– A guest blog by Tully Satre –
Many generations have fought to figure out how to conform to this very adjective.
Few have returned; none have succeeded.
Why? The concept is rather simple; normal is virtually nonexistent.
Last summer, the Loudoun Youth Initiative commissioned the Creative Youth Theater Foundation (“CY”) to create an original show about bullying. After two auditions, CY cast 26 teenagers, representing nine Loudoun schools and a number of surrounding counties, to write and compose a show.
I am one of those teenagers. For the past two years, I fought bullying in Richmond as the founder and director of Equality Fauquier/Culpeper. Now, along with the CY cast, I fight bullying among my peers.
Working with my friends, as they have each become, has truly been a gift. From the first day we all met, we became family. We were all there with at least two things in common: we have bllied and have been bullied. For the past four months we have continued a dialogue reflecting upon our own encounters with bullying. The product: Normal, a show that exposes bullying as it stands in our own community.
As we have discovered, “normal” is a completely subjective conception. Each culture, clique, community and person sets standards for what they define as normal. There is no one definition or classification of what normal is or can be, and that is exactly the point we have already made in creating this show.
Normal is a show that addresses the issue of bullying rather than ignoring it. Bullying is yet another attempt to tarnish diversity. Through this show, a mirror will be placed before the audience that will reflect a piece of our lives that many of us have chosen to ignore. We have all been bullies. We have all been bullied. With this show, we will create a dialogue in our educational community as well as the world around us. Normal is the seed to a budding solution.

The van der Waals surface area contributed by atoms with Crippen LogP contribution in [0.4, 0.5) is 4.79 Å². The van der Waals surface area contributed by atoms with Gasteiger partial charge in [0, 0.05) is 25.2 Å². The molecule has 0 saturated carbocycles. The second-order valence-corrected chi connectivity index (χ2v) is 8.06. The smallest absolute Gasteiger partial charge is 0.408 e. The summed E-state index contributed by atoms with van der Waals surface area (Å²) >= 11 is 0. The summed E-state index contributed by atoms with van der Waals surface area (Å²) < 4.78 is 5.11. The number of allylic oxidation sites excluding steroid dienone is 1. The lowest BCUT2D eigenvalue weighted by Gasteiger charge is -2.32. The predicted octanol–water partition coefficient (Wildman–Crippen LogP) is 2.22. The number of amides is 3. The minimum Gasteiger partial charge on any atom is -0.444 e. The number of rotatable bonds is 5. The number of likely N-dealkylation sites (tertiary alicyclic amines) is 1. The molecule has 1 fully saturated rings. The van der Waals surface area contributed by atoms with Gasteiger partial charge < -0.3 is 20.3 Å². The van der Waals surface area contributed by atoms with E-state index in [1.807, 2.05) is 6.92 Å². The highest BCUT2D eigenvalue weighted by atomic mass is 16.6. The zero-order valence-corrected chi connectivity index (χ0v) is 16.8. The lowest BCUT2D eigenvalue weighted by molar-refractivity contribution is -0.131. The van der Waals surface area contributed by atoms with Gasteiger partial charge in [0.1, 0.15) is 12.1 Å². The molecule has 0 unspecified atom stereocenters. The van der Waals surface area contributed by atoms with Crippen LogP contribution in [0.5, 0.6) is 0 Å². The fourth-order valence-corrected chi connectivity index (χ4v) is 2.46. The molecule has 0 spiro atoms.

—Tully Satre was honored as a Capital Pride Hero in 2006. He became an advocate for GLBT youth after being outed in his middle school, going on to found Equality Fauquier/Culpeper at the age of 16. He currently serves as executive director of EF/C. Tully also founded Commonwealth Education Equality Virginia (CEEVA/StandEqual) an organization that supports the establishment of gay-straight alliances in schools. He has been interviewed by The Washington Blade, The New York Times and The Advocate, whose website now features his blog. While contributing his considerable talent to this project of the Loudoun Youth Initiative, Tully is also finishing his senior year of high school in Loudoun County.
Normal will tour with five performances (admission is free to all shows):
- February 9th at 7:30pm at Potomac Falls High School (Sterling)
- February 10th at 8:00pm at The Hill School (Middleburg)
- February 11th at 3:00pm at Heritage High School (Leesburg)
- February 17th at 7:30pm at Franklin Park Performing and
Visual Arts Center (Purcellville)
- February 18th at 3:00pm at Stonebridge High School (Ashburn)
From the Step Up Loudoun website:
“Normal” An original theater production about teens and bullying
This February, the Creative Youth Theater Foundation in collaboration with the Loudoun Youth Initiative will present this fresh, timely and poignant piece of theater. The production is entirely created and developed by 26 teenagers from all over Loudoun County. The cast ranges in age from 12-19 years old.
“Normal” dives into the inner and outer life of teenagers as they work through all the issues surrounding bullying: self esteem, making choices, being authentic, and being the person you want to be. Directed by Tom Sweitzer, Kim Tapper, and Rick Conway of the Creative Youth Theater Foundation, the show is geared towards teenagers ranging in age from 12-18, their parents and community members.
There will be a half hour question and answer session with the cast members following each production.
After the censorship and bullying travesties of the past few years, this is awesome. We encourage everyone to go see this production. Go! Go!